Celebrated author Billy O'Callaghan writes for Culture about his latest novel, My Coney Island Baby, published this week by Jonathan Cape, and the love story behind the love story on the page...
Once a month for the past quarter of a century, Michael and Caitlin, a pair of lovers, have been escaping the mire of their unhappy marriages to rendezvous on the pier at Brooklyn's Coney Island. Michael is Irish, born and reared on Inishbofin, but left home in his late teens; Caitlin is a New Yorker, of Irish descent, and a failed writer. Their feelings for one another are real and have only deepened with the years, and these illicit meetings, while far from perfect, have sustained them through the first turbulent decades of adulthood and on into settled middle-age. But things are changing, with forces beyond their control threatening to tear them once and for all apart.
My Coney Island Baby started life, back in late 2010, as a short story. That summer, I'd fallen into a long-distance romance.
Though the narrative slips back and forth between the past and present, in alternating third-person perspectives, the main thread of the novel spans a single bleak winter's afternoon, just ahead of an imminent snowstorm, hours which might well prove to be the last this couple get to spend together. But even with every moment feeling suddenly precious and demanding to be savoured, long-avoided facts must be faced, regrets and the consequences of potential actions considered, and maybe, just maybe, chances finally taken.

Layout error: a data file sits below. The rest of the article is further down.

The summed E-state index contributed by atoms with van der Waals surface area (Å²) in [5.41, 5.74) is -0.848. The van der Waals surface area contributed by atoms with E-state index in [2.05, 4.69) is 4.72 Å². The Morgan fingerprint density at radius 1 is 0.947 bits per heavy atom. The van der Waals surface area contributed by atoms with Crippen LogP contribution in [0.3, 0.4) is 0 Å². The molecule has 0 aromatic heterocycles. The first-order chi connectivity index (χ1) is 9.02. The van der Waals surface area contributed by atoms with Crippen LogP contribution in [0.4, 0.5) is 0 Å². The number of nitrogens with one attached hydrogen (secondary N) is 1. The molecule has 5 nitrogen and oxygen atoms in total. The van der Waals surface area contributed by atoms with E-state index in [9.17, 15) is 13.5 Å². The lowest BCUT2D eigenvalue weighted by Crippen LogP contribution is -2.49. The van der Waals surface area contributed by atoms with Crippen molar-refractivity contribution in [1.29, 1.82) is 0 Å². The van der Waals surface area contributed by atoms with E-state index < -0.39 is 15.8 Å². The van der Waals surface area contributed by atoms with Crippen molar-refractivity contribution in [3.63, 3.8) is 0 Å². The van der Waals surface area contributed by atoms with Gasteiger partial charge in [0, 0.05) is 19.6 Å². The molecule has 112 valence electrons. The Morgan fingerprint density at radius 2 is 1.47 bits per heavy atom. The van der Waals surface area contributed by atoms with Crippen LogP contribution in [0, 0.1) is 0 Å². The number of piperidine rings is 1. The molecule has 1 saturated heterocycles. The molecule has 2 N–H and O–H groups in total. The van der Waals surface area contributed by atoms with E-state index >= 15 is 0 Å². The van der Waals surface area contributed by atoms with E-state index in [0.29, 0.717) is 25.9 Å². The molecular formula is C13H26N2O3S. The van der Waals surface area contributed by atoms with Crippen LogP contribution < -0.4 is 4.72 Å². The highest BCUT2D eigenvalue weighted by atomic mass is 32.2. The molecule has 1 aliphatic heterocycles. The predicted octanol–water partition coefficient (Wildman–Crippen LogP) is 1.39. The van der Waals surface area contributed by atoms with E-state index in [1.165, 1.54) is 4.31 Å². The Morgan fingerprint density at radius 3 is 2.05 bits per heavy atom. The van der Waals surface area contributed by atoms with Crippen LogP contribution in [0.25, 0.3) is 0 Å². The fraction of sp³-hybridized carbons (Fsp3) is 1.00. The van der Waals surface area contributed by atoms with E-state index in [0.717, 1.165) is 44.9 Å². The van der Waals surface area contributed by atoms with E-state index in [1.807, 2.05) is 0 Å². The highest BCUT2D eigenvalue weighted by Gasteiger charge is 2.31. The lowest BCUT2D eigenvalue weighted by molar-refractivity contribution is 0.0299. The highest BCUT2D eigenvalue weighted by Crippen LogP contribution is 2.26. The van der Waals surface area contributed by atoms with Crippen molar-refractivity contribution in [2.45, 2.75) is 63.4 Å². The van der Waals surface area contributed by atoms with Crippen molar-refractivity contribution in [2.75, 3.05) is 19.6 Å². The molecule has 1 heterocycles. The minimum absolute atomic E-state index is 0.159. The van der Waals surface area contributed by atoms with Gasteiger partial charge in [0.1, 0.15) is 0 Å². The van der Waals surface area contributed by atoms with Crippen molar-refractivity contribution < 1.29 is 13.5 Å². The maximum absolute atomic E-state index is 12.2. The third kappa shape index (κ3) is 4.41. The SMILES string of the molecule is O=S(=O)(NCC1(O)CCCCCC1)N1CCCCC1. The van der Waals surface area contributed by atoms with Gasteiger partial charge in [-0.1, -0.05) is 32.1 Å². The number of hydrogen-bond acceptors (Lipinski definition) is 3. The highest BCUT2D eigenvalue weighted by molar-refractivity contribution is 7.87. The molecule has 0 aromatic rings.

My Coney Island Baby started life, back in late 2010, as a short story. That summer, I'd fallen into a long-distance romance. Everything between the heightened moments of connection became a void that filled itself in probably equal measure with dreams and dread, and because fiction has given me what little understanding of the world I possessed, it was to fiction I turned now in an attempt to make some sense of living on rationed love.
The story was published in the U.S. in early 2011, and I assumed I was done with it, but some months later I woke with these characters once again in my head, and over the following weeks came to understand that there was still more of their tale to be told. It's taken the better part of seven years for the characters to completely reveal themselves and for me to excavate the narrative to its fullest depth. At one point, maybe around the tenth or dozenth rewrite, in a desperate effort to get a sense of the story as a whole, I printed the manuscript in single-space, 10-point Times New Roman font, cut out each paragraph and blu-tacking the whole thing to the attic wall of my parents' home, the only available space, then spent every day for the next few weeks poring over the text from start to finish, pulling down little slivers of paper and scribbling notes into their margins, moving scenes and moving them back, trying to reach a stage where I could finally stop and just let it be.
It may be the closest I'll ever come to putting the essence of who I am on the page.
The result as it stands now is a work of fiction: the extra-marital aspect is purely for dramatic effect, and I chose Coney Island (a place I'd visited only once, briefly, years ago) as the setting because I wanted somewhere that would carry the aura of a more glorious past within its tired and – at wintertime, at least – down-at-heel present. But this is a surface structured on emotional truth, and it may be the closest I'll ever come to putting the essence of who I am on the page.
My Coney Island Baby by Billy O'Callaghan (Jonathan Cape) is out now.